If CSS had initially offered the power, depth, and complexity that CSS 3 promises, we would still be designing with tables or Flash. Even assuming a browser had existed that could demonstrate the power of CSS 3, the complexity of the specification would have daunted everyone but Eric Meyer, had CSS 1 not come out of the gate first.
The future of the future of standards
It was the practical simplicity of CSS that enabled browser engineers to implement it and tempted designers to use (and then evangelize) it. In contrast, it was the seeming complexity and detachment from practical workaday concerns that doomed XHTML 2, while XHTML 1.0 remains a valid spec that will likely still be working when you and I have retired (assuming retirement will be possible in our lifetime—but that’s another story).
And yet, compared to some W3C specs in progress, XHTML 2 was a model of accessible, practical, down-to-earth usability.
To the extent that W3C specifications remain modular, practical, and accessible to the non-PhD in computer science, they will be adopted by browser makers and the marketplace. The farther they depart from the principles Bert articulated, the sooner they will peter out into nothingness, and the likelier we are to face a crisis in which web standards once again detach from the direction in which the web is actually moving, and the medium is given over to incompatible, proprietary technologies.
Over the weekend, as thoughtful designers gathered at Typecon 2009 (“a letterfest of talks, workshops, tours, exhibitions, and special events created for type lovers at every level”), the subject of web fonts was in the air and on the digital airwaves. Worthwhile reading on web fonts and our other recent obsessions includes:
Responding to a question I raised here in comments on Web Fonts Now, for Real, Richard Fink explains the thinking behind Ascender Corp.’s EOT Lite proposal . The name “EOT Lite” suggests that DRM is still very much part of the equation. But, as Fink explains it, it’s actually not.
EOT Lite removes the two chief objections to EOT:
it bound the EOT file, through rootstrings, to the domain name;
it contained MTX compression under patent by Monotype Imaging, licensed by Microsoft for this use.
Essentially, then, an “EOT Lite file is nothing more than a TTF file with a different file extension” (and an unfortunate but understandable name).
A brief, compelling read for a published spec that might be the key to real fonts on the web.
Where does all of this net out? For @ilovetypography, “While we’re waiting on .webfont et al., there’s Typekit.”
(We announced Typekit here on the day it debuted. Our friend Jeff Veen’s company Small Batch, Inc. is behind Typekit, and Jason Santa Maria consults on the service. Jeff and Jason are among the smartest and most forward thinking designers on the web—the history of Jeff’s achievements would fill more than one book. We’ve tested Typekit, love its simple interface, and agree that it provides a legal and technical solution while we wait for foundries to standardize on one of the proposals that’s now out there. Typekit will be better when more foundries sign on; if foundries don’t agree to a standard soon, Typekit may even be the ultimate solution, assuming the big foundries come on board. If the big foundries demur, it’s unclear whether that will spell the doom of Typekit or of the big foundries.)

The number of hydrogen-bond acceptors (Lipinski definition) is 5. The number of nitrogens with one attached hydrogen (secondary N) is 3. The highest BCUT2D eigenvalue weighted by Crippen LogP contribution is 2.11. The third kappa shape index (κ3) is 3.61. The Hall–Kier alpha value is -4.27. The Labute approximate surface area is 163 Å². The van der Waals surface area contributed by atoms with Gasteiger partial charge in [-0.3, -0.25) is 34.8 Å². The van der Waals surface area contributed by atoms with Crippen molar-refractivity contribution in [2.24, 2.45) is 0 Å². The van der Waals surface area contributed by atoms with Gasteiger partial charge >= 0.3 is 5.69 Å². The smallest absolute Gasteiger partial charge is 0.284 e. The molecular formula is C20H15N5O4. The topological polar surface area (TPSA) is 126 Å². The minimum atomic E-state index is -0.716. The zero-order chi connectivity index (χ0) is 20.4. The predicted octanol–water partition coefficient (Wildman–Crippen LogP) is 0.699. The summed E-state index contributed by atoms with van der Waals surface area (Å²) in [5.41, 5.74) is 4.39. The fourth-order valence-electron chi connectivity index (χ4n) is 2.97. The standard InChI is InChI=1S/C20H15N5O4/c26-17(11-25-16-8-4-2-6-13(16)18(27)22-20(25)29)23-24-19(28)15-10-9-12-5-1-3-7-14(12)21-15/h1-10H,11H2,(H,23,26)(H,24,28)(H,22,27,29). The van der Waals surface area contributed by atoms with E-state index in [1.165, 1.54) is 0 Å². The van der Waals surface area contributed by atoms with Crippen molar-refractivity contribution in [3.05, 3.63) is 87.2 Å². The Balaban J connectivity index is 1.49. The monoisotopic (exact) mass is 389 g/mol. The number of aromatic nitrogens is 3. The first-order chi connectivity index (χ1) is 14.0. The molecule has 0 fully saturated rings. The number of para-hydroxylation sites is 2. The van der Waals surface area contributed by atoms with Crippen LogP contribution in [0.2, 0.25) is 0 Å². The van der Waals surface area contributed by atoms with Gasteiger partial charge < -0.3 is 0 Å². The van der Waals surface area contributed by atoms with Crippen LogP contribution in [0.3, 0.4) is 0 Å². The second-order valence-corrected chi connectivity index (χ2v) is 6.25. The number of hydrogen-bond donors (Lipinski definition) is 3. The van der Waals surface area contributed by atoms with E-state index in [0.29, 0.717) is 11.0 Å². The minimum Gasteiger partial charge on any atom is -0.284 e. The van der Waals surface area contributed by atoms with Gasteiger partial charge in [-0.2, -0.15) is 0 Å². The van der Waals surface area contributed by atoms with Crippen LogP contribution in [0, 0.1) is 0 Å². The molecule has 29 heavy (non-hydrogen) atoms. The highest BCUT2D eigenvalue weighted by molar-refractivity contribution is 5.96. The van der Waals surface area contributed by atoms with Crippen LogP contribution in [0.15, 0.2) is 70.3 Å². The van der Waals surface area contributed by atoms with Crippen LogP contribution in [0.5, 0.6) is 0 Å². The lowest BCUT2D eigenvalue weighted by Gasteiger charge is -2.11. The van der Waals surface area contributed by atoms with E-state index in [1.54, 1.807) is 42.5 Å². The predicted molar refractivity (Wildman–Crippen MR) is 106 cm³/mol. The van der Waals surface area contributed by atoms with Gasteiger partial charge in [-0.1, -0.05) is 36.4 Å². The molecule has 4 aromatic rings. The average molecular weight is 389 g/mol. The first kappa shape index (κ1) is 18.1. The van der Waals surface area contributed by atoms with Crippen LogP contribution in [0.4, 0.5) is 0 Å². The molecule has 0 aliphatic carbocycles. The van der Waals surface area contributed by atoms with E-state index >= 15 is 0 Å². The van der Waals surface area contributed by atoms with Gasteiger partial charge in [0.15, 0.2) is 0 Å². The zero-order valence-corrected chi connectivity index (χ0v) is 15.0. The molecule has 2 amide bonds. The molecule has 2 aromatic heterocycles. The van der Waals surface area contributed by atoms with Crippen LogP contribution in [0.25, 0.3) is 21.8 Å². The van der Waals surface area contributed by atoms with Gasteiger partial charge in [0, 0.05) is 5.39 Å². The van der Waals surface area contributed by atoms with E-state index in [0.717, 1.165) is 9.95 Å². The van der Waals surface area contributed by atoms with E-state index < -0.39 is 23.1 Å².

Applauding HTML 5’s introduction of semantic page layout elements (“Goodbye div soup, hello semantic markup”), author Jeff Starr shows how HTML 5 facilitates cleaner, simpler markup, and explains how CSS can target HTML 5 elements that lack classes and IDs. The piece ends with a free, downloadable goodie for WordPress users. (The writer is the author of the forthcoming Digging into WordPress.)
Web Fonts Now, for Real: David Berlow of The Font Bureau publishes a proposal for a permissions table enabling real fonts to be used on the web without binding or other DRM. — 16 July 2009
Web Fonts Now (How We’re Doing With That): Everything you ever wanted to know about real fonts on the web, including commercial foundries that allow @font-face embedding; which browsers already support @font-face; what IE supports instead; Håkon Wium Lie, father of CSS, on @font-face at A List Apart; the Berlow interview at A List Apart; @font-face vs. EOT; Cufón; SIFR; Cufón combined with @font-face; Adobe, web fonts, and EOT; and Typekit, a new web service offering a web-only font linking license on a hosted platform; — 23 May 2009
HTML 5 is a mess. Now what? A few days ago on this site, John Allsopp argued passionately that HTML 5 is a mess. In response to HTML 5 activity leader Ian Hickson’s comment here that, “We don’t need to predict the future. When the future comes, we can just fix HTML again,” Allsopp said “This is the only shot for a generation” to get the next version of markup right. Now Bruce Lawson explains just why HTML 5 is “several different kind of messes.” Given all that, what should web designers and developers do about it? — 16 July 2009
Web Standards Secret Sauce: Even though Firefox and Opera offered powerfully compelling visions of what could be accomplished with web standards back when IE6 offered a poor experience, Firefox and Opera, not unlike Linux and Mac OS, were platforms for the converted. Thanks largely to the success of the iPhone, Webkit, in the form of Safari, has been a surprising force for good on the web, raising people’s expectations about what a web browser can and should do, and what a web page should look like. — 12 July 2009
In Defense of Web Developers: Pushing back against the “XHTML is bullshit, man!” crowd’s using the cessation of XHTML 2.0 activity to condescend to—or even childishly glory in the “folly” of—web developers who build with XHTML 1.0, a stable W3C recommendation for nearly ten years, and one that will continue to work indefinitely. — 7 July 2009
XHTML DOA WTF: The web’s future isn’t what the web’s past cracked it up to be. — 2 July 2009